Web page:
Further down the road, Wat Phnom is a huge and ancient temple situated on top of a hill near Sisowath Quay, which also acts as a bit of a social hub. Locals come here to pray for good luck, people mill around selling cold drinks and snacks, and kids hang around in that way that kids do, but it’s a beautiful structure and worth a look. Just watch out for the mischievous macaque monkeys which loiter, hoping for stray bits of food. A half-day trip out to Udong, Cambodia’s original capital, is also worth doing. Set on two hills are a dozen or so temples and stupas, one of which is said to contain the relics of Buddha himself. Most of the temples have donation boxes, and it is bad form not to offer some cash to each one; change a few dollars into the local currency, riels, and you’ll have a huge wad from which you can dispense largesse. My feeling of being some kind of 1920s-style missionary was amplified after a small boy with a fan attached himself to me, and followed me around the temples blowing a very welcome breeze in my direction.

If you’re after a bit of colonial glamour, the best place to stay is at Raffles Hotel Le Royal. Dating from 1929, it’s one of the city’s oldest, and during the Khmer Rouge regime and civil war, was a base for journalists covering the story. It has also played host to more famous guests, including actor- director Charlie Chaplin, writer W Somerset Maugham, and John F Kennedy’s former wife, Jackie. For a taste of the glamorous 1960s, head to the Elephant Bar and ask for a Femme Fatale, the cocktail the bar staff created especially for Jackie O to match her lipstick. A potent concoction of champagne, cognac and crème de fraise, I could only manage two before feeling poleaxed.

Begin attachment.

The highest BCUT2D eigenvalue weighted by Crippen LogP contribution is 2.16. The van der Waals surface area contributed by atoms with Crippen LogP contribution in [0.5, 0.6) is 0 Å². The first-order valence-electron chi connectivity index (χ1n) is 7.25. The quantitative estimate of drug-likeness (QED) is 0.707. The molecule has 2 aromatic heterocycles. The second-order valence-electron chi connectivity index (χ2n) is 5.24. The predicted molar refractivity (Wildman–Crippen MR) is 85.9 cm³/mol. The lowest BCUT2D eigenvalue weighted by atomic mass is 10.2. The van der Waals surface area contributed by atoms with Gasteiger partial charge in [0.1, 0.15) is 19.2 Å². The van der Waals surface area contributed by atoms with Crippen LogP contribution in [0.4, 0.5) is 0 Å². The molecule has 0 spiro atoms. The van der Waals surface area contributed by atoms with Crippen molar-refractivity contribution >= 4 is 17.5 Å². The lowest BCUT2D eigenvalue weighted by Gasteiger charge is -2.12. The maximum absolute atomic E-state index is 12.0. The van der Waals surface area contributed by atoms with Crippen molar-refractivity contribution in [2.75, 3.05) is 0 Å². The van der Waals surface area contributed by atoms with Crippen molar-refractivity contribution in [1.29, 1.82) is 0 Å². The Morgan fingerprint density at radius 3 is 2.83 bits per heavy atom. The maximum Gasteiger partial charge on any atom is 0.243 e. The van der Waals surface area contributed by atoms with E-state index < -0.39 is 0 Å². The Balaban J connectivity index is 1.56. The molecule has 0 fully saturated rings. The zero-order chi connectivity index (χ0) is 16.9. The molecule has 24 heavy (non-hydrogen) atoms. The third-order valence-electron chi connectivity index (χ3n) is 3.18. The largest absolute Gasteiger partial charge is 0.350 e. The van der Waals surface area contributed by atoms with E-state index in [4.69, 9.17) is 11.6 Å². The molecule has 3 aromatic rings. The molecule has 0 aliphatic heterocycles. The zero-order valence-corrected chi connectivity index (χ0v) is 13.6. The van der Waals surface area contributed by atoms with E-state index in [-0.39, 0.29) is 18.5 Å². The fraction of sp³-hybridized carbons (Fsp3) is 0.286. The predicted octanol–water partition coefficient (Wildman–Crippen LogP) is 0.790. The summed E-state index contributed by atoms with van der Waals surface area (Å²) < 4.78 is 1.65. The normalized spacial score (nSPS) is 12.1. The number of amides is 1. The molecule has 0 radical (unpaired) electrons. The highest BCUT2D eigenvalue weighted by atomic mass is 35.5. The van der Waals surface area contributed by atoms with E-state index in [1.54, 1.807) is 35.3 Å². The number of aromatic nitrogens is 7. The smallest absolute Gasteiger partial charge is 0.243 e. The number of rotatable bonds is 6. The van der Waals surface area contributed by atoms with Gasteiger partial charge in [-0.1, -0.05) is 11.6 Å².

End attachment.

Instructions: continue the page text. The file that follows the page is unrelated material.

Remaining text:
As already mentioned, you can find any type of cooking here, but trying the local Khmer cuisine is a must. Less spicy perhaps than that of other surrounding cultures, its typical traditional dish is the amok curry, a subtle, creamy affair with chicken or fish, and accompanied by rice. I ate by the river at Bopha Titanic, which also did a great beef lok lak (in a sauce made with lemon juice, salt and pepper) and fried water buffalo (very gamey), but there are loads of places offering similar dishes. Food, like most things here, is cheap; a two-course meal with beer or wine will set you back around $10-$15 (between £6-£10). Less appealing were some of the snacks on offer at the street stalls, or at the popular, buzzy markets: fried tarantulas, anyone? I even saw one stall holder grilling baby turtles.

But if you can avert your eyes from such sights, the markets are a fantastic place to come for local souvenirs and hilariously badly-made designer copies. The two main ones are the Central Market – housed in an impressive, domed art deco hall – and (my favourite) the rather more haphazard Russian Market (so called because apparently many Russians used to come here in the 1980s). You have to get your haggling hat on, because this is all part of the fun. They sell everything from clothes, to jewellery, watches, food, silks, wood- carvings, toys and musical instruments and I defy anyone not to come back with at least one T-shirt saying ‘No tuk-tuk today!’ and some terrible imitation D&G sunglasses.

Or was that just me? There’s only one way for you to find out…